Offered here with permission from Dennis Hodges (the interviewee) is my first attempt at narrative style podcasting:
Here’s what I learned:
have the story in mind before you start: sometimes other stories come out during an interview although having a story you want at least enables you to come out with something solid;
focus on one thing: you’ll hear from the outcome that I focussed on just the politicians eyes work. There was lots of other stuff we talked about which was equally as interesting, just this was something that was very different;
you have to be ruthless: we spoke for over 30mins and I got it down to just over 4mins which was hard work cutting out good stuff;
getting the interviewee to record their audio doesn’t always work: Dennis has a lot of audio hiss in the background which I tried for ages to clean up. Getting interviewees to record a sample in the future will help a lot (my audio could do with a rounder feel to it as well for which I’ll use my new mic in the future);
editing takes forever: seriously, ages!
I’m relearning the medium and upping my game for wysdem.com, and during my research I’ve noticed four types of podcasts:
Soloing / Group—just one person or a group sharing ideas / insights / observations. Sometimes scripted, sometimes loose in its form. Sparse editing is employed and it’s the main model used by most video podcasters / vodcasters / vloggers as well;
Interviews—simple one-to-one question and answer sessions. Medium investment in editing to ensure tidiness and the focus is very much on the interviewee and their offerings;
Narrative—heavily edited and crafted. Emphasis is on the storytelling and clarity of theme / subject matter.
Each have their place although the latter is gaining more traction although it’s obviously the hardest to do well with it’s focus on crafting something the listener consumes as a cognitive or emotional journey.
So feel free to critique and offer ideas / guidance on the above.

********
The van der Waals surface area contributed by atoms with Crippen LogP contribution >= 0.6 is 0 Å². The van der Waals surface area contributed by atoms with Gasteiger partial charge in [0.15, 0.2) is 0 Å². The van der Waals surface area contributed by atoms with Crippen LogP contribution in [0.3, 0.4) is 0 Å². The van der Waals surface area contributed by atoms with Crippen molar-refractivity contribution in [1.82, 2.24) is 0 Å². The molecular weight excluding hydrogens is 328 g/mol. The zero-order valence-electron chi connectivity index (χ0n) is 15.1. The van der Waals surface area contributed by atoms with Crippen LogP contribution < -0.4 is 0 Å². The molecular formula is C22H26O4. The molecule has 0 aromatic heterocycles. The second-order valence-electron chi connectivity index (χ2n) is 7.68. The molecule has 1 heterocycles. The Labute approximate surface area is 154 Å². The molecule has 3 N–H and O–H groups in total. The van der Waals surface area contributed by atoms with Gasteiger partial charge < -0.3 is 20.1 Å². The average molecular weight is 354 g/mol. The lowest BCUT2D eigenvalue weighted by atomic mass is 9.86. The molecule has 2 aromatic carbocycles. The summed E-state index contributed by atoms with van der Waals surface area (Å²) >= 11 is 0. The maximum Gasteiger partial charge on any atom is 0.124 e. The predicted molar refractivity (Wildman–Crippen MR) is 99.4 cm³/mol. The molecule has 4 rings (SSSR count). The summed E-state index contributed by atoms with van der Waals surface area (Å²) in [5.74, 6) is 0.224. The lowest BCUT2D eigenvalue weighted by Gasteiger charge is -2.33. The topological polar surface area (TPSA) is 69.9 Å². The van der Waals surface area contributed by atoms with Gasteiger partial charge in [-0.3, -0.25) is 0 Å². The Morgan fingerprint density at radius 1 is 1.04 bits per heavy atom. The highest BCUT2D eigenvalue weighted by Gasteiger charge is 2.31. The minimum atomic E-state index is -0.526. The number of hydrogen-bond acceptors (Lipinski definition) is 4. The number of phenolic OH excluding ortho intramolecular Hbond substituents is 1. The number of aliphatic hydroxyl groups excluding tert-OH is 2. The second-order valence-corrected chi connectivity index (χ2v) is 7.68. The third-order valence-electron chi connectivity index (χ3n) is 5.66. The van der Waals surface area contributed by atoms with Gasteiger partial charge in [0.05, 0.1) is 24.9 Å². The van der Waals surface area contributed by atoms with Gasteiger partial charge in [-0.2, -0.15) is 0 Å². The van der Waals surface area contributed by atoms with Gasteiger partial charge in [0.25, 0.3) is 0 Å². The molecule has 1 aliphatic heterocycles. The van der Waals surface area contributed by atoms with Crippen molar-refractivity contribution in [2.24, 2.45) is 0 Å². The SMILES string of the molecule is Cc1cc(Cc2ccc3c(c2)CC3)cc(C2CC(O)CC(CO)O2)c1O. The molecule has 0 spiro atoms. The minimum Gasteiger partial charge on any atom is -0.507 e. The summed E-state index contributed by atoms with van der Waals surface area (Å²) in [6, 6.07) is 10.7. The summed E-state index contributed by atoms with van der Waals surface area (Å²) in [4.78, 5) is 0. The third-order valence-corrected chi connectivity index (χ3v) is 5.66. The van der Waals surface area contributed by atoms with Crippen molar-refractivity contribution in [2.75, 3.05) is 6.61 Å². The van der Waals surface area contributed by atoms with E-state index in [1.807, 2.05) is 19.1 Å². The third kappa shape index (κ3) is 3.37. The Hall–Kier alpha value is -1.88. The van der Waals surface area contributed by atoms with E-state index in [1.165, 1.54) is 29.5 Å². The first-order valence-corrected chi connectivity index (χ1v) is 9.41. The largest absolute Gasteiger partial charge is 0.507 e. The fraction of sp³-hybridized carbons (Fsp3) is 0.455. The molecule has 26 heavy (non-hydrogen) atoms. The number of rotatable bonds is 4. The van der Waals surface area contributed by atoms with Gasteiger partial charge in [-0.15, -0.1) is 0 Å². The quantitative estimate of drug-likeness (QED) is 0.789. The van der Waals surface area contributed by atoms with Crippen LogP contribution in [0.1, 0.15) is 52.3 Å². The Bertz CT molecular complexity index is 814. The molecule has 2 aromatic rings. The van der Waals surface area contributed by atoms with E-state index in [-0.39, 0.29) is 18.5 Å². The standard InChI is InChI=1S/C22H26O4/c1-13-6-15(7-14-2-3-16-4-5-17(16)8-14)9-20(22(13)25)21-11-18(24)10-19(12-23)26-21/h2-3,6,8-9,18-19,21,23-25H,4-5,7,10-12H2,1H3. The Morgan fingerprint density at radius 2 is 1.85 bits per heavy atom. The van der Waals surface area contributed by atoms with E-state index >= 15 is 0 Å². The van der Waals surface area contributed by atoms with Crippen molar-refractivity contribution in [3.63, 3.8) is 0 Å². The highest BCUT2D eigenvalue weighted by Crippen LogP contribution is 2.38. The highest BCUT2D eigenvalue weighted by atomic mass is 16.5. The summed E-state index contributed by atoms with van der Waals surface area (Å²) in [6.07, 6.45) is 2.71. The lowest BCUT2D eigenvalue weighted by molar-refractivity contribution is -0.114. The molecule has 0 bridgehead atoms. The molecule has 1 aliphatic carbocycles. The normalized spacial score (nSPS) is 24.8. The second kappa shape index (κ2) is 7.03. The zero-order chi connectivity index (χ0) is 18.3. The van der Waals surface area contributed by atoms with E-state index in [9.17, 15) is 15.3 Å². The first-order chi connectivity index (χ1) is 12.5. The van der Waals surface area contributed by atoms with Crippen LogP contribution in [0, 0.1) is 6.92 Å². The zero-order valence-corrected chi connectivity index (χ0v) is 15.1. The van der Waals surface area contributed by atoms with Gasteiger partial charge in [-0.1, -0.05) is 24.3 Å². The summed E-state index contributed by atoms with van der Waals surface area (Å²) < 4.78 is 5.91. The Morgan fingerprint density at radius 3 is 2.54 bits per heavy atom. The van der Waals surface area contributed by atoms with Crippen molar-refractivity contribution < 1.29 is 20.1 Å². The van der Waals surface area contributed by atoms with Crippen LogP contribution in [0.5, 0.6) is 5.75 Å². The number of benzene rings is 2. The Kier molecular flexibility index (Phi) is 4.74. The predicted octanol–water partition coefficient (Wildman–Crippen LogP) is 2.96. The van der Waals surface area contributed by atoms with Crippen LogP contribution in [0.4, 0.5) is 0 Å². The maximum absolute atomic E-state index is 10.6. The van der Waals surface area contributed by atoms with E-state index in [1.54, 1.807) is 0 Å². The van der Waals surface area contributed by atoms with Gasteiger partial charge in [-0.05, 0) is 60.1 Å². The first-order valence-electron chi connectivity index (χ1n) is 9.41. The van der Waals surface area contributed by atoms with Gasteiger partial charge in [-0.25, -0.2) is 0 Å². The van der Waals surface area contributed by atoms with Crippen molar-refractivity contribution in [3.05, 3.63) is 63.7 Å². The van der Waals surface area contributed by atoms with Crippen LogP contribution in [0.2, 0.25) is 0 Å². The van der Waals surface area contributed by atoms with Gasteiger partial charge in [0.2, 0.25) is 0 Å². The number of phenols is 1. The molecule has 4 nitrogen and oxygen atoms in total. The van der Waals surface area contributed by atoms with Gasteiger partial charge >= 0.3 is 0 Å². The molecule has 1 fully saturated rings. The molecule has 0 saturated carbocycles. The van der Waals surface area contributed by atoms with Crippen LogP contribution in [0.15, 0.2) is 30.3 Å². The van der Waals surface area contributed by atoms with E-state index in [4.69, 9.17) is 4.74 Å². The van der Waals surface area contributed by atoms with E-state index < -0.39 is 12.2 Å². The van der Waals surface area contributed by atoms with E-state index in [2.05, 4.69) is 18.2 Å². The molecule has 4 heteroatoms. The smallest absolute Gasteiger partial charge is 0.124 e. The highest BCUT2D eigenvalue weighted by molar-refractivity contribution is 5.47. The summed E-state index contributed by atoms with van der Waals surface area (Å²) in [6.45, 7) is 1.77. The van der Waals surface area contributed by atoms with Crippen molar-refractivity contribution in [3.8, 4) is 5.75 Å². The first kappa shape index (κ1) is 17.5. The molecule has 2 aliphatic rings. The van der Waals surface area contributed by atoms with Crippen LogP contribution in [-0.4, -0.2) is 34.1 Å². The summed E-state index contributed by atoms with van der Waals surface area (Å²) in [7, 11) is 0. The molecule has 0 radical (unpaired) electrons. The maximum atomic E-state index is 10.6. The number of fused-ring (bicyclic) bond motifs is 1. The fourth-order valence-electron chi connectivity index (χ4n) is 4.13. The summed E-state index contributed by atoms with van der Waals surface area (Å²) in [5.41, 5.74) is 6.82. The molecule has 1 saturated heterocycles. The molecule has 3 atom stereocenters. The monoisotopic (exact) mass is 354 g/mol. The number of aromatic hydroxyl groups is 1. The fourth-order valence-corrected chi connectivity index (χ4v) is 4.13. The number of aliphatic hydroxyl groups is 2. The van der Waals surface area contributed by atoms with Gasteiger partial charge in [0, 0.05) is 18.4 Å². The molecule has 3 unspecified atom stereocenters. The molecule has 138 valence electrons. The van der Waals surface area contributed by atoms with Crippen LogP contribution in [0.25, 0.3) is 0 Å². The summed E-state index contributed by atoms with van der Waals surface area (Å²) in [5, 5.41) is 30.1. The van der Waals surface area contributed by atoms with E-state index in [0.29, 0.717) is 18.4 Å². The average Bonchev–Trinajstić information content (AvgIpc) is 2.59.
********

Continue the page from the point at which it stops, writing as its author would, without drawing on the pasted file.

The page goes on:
It’s a first offering and an attempt to ‘learn out loud’ so approach with kindness which I’m sure you will. Thanks in advance.
When we were kids we were freethinkers, spontaneous and open; as we grew older and the logical side of our brains kicked into high gear and our non-linear “œcreative” side became less dominant.
Today, through the use of electronics for everything—smart phones and computers in particular—we reinforce the logical side of our thinking and further relegate creativity to the back seat. We need to reconnect with our right brain, stretch our non-linear nodes, nurture them on a daily basis and, as a result, increase our overall satisfaction with life.
Part one of our session will look into our situation, show how we got here and what we can do on a personal level to mix things up. Part two will open up the dialog for how to foster in an era of non-linear thinking at your company or organization and share some effective brainstorming techniques that can be implemented today.
Creatives gain true understanding by “˜doing”™.
I Like I Wonder events are about gaining creative wisdom from visiting international speakers through not just listening but by applying your new found insights in a hands-on workshop which follows. The workshops focus is on creating content, extending thoughts, heightening interactions, disrupting models, challenging paradigms, all within a inventive space and through facilitated conversations.
Numbers are kept small to ensure a quality experience””this is not a money making exercise but a exploration of creativity with exclusive groups of like-minded folks.
So excited to launch this today and looking forward to working with Empathy / Awayday plus all our speakers.
Feel free to spread around the Wellington networks and hope to see you there.
“The creative process, a business project, even life, is a journey expanding our vision of what’s possible.”
Photographer, mentor and good friend Dennis Hodges, developed this app as a spark to the creative process we find ourselves in day to day.
The categories of Visualize, Compose, Explore, Develop, Deliver, unfold (literally) as you delve deeper into the audio/visual offering.
Used alone, it could simply excite the senses and neurons to reconnect thoughts:
And/or spark new ideas:
There are also deeper options such as favouriting images, deleting them from the image bank, sharing through social spaces, adding comments for yourself and others in the Creatalyst community to read.
I remember Dennis describing the seeds of the app idea on a train journey back from Lucerne to the Zurich, Switzerland (Feb 2011). As the magnificent view offered us lakes and majestic mountainside I was more intrigued by the essence of the idea shared.
Not just on bringing an idea to market, but also on making it so engaging.